Sumner Howard writes in letter that John Doyle Lee was guilty and deserving of his faith. The evidence he was guilty was overwhelming.

May 9, 1877
Sumner Howard

Sumner Howard to Charles Devens, April 25, 1877. Published in "Howard's Defence," New York Herald, May 9, 1877, accessed July 6, 2021.

New York Herald
Charles Devens, Robert N. Baskin, Brigham Young, William Carey, George A. Smith, Sumner Howard, William Nelson, John Doyle Lee
Reading Public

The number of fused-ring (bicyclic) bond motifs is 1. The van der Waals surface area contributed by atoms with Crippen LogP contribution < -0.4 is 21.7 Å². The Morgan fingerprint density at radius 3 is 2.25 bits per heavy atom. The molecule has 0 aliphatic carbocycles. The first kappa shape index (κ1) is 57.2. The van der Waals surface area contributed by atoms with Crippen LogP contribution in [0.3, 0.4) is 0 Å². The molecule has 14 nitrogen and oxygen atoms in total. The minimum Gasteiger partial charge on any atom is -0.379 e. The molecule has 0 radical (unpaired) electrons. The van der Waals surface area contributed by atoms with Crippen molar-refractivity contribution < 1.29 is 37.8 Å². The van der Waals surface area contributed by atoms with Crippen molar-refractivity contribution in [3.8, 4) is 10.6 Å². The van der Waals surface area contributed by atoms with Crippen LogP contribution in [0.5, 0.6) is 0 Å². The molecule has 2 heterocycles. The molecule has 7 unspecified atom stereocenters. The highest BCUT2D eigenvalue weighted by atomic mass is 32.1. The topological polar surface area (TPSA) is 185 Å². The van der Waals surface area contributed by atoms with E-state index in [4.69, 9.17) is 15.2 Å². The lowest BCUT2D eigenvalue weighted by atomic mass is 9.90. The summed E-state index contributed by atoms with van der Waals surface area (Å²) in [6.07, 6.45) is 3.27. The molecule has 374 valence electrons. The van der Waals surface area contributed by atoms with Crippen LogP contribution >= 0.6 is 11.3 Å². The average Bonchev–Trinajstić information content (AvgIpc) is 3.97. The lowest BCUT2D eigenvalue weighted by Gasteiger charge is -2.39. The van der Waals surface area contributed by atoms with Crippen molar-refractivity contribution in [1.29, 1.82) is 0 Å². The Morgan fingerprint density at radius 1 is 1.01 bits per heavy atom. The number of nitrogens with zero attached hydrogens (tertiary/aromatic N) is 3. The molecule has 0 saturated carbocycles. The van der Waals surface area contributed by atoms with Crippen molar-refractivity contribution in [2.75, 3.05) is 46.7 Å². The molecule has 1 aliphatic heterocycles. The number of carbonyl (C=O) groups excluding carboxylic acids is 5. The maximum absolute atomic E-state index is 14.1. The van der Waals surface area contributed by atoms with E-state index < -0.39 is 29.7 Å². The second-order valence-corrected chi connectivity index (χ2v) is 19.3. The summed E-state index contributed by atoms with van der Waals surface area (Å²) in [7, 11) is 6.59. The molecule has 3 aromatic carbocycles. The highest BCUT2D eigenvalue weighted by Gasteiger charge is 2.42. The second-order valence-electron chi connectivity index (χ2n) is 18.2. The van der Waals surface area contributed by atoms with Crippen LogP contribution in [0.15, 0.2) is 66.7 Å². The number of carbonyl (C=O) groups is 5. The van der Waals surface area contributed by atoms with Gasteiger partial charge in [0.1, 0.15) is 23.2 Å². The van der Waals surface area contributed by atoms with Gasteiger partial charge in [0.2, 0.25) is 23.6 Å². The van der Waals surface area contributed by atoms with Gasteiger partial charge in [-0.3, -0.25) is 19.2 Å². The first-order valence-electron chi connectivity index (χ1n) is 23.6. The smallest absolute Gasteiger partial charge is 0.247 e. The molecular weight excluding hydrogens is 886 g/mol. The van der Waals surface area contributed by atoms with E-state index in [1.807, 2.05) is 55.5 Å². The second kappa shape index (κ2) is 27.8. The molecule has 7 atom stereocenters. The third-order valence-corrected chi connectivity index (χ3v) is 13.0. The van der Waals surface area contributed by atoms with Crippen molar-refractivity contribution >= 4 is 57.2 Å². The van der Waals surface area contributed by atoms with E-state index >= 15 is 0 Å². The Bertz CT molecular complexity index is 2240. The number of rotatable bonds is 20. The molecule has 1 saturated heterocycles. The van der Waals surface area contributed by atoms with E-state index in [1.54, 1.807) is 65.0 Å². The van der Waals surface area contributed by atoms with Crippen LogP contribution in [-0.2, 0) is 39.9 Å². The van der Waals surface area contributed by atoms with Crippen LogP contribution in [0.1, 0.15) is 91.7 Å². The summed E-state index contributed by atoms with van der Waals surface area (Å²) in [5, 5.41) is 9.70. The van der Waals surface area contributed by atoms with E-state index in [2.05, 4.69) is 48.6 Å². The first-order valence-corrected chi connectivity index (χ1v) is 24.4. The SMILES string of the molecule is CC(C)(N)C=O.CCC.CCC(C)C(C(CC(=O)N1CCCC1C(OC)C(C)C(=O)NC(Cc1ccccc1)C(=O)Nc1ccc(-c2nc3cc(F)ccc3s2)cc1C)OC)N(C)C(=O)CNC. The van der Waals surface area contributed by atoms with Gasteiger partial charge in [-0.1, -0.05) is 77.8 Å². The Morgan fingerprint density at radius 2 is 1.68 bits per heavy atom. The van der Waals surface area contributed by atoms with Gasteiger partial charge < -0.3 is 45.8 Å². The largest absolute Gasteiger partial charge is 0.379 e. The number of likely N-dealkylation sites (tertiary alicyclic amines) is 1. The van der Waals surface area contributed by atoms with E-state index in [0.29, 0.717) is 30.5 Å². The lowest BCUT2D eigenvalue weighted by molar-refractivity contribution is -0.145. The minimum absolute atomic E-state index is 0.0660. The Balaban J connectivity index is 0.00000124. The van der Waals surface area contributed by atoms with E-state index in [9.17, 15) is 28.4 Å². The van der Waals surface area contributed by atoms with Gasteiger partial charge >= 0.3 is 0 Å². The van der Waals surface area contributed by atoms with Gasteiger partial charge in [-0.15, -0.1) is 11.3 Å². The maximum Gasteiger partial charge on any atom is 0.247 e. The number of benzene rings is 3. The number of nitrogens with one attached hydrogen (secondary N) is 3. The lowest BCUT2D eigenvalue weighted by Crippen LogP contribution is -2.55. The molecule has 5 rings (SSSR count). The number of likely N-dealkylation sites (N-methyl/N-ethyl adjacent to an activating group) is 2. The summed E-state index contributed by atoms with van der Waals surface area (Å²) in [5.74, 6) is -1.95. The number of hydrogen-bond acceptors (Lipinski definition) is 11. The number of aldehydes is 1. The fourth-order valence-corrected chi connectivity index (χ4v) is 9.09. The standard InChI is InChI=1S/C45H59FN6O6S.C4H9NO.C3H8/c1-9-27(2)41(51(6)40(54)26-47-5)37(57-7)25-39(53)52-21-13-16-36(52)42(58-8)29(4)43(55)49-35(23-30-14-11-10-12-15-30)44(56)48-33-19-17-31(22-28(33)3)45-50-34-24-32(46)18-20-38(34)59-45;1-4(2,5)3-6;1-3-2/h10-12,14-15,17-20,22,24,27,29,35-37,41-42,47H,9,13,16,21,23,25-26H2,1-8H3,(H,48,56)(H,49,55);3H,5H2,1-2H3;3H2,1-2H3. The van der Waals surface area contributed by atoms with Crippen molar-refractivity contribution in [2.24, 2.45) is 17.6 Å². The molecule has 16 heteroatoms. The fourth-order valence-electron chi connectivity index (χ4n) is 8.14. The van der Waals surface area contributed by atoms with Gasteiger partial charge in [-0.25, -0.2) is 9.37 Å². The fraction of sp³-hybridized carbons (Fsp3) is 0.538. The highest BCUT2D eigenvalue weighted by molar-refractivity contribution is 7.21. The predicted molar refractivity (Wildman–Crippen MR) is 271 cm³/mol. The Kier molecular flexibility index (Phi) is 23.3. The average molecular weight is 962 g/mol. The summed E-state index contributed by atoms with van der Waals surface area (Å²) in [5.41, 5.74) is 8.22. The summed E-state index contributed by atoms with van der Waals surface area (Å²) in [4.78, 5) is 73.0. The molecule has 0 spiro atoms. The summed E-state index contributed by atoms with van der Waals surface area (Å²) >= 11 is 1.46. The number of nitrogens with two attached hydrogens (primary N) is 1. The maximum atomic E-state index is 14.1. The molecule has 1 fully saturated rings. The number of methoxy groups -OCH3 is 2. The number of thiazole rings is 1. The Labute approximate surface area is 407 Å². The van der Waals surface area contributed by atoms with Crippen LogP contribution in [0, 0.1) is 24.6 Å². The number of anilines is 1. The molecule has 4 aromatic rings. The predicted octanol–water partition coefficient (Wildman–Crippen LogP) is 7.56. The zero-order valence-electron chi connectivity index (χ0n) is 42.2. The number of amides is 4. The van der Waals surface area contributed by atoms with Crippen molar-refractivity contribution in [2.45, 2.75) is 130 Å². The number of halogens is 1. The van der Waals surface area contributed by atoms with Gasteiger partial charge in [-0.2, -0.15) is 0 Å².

THE CONFESSION Without going into details of the conversation I will say that on the occasion he proposed to write a “statement of the Mountain Meadows massacre and other Church crimes,” and submit it to me, to use substantially his own language, “to show that he was the victim of perjury and treachery on the part of the priesthood and their tools.” I said to him that the time to have done that was on his trial, and reminded him that he had once written what he claimed to be a “full confession,” and offered it to Mr. Carey and Mr. Baskin before his first trial, and that they had refused to act upon it or receive it, because they did not believe he told the truth. He stated that he did not go before his first trial as he would have done if he had supposed the Church was going to sacrifice him and send perjured witnesses to swear his life away; that before his trial Brigham Young had sent word to him by Rachel to “be true to his covenants and obligations and not a hair of his head should be harmed.” He said it looked now very much as though he was to be sacrificed by the priesthood; that he hardly knew on his first trial what do to, as the Church authorities has employed a lawyer (George C. Bates), who was opposed to the making of any statement, and had told him he was in no danger, which he believed to be true, until the Mormon witnesses swore against him on his second trial. He urged me to furnish him writing material and secure him the privilege of writing, and said he would write a full and truthful statement of the whole matter; that he had already written the same for Mr. Bishop in his biography. In a day or two again I called at the Penitentiary with writing materials. He was then in the guard room. His first salutation was, “Mr. District Attorney, there is a question of veracity between Warden Crowe and yourself. You promised to see that I was allowed to sleep in the attic, but Crowe says he will shut me up in the cell, and that you have made no arrangement to the contrary.” I do not remember my reply, but it was in substance that I had done as I agreed and would now appeal directly to Marshal Nelson, which I did, and there was no further trouble on that question. I state positively that the above was the only conversation I ever had with Lee when I had occasion to speak of having done as I agreed to do, and I am just as positive that I never did say to him, “Mr. Lee, I am a man of my word, and will take care of you,” as said Gilman, in his affidavit, alleges. Lee did prepare a “statement” of several transactions of the Mormons, including the Mountain Meadow massacre. He gave it to me to read, and I lost no time in reading it carefully. I have it now. It is mine. No word has been erased, altered, or “suppressed,” nor has anything been added to it. It is in his own handwriting from date to signature. By it he declares himself to be entirely innocent of any “intentional wrong in that unfortunate affair.” He contradicts many unimpeachable witnesses and denies facts that are clearly established by positive and circumstantial evidence. In fact, instead of being a statement of facts or confession, it is a denial and a reiteration—so far as it refers to the case in question—of the story he had submitted to the prosecution of his former trial and which had been rejected by the officers then in charge of the case. In the presence and hearing of Marshal Nelson I plainly and distinctly informed Lee that I could not accept his statement as the truth, that it was not a confession of all, and gave him detail my objections to the document. I told him that every man implicated in the massacre as a leader, except Brigham Young, according to his (Lee’s) statement was either dead or had absconded, or that better proof existed against them than his statement indicated that he could furnish. That so far as it charged guilt upon Brigham Young it was not a step in advance of what we already know. That we had proof that ever orders or directions were given by Brigham Young were verbal and communicated through George A. Smith (since deceased). Lee positively denied the possession of any paper implicating Brigham Young. BRIGHAM YOUNG’S COMPLICITY I then believed, and so now, that whatever written communications were sent by Brigham were sent to other persons than Lee and have long since been taken care of by Brigham Young, who, with all the other charges brought against him, has not to my knowledge been accused of being either a fool or so indifferent to his own safety as to allow written evidence of his own guilty to remain in the hands of men over whom he has had supreme control for all the time since this crime was committed, now about twenty years. There are facts within my knowledge, not derived from Lee, that rebut the inference that there was written communication between Lee and Brigham Young, but which will show that communication to have been between Young and another party, which I will, if desired by you, recite in a private communication, and which, with a little time and practice on the part of the public will, I believe, truly establish the correctness of my conclusions in regard to Lee himself being the party to written communication with or from Young. Lee was sent to do his part of the bloody work (to gather the Indians at the Meadows and take command of them) before the council was held at Cedar, with which it is claimed Young communicated. It is unnecessary to enlarge upon this part of Gilman’s affidavit. It is enough to say that when he states (as he does in his affidavit) that Lee gave me a “statement” other than the one referred to by me, and undertakes to give the contents of that statement, he not only contradicts the written narration made by Lee and now in my possession, but stultifies all the known facts as proved on the trial.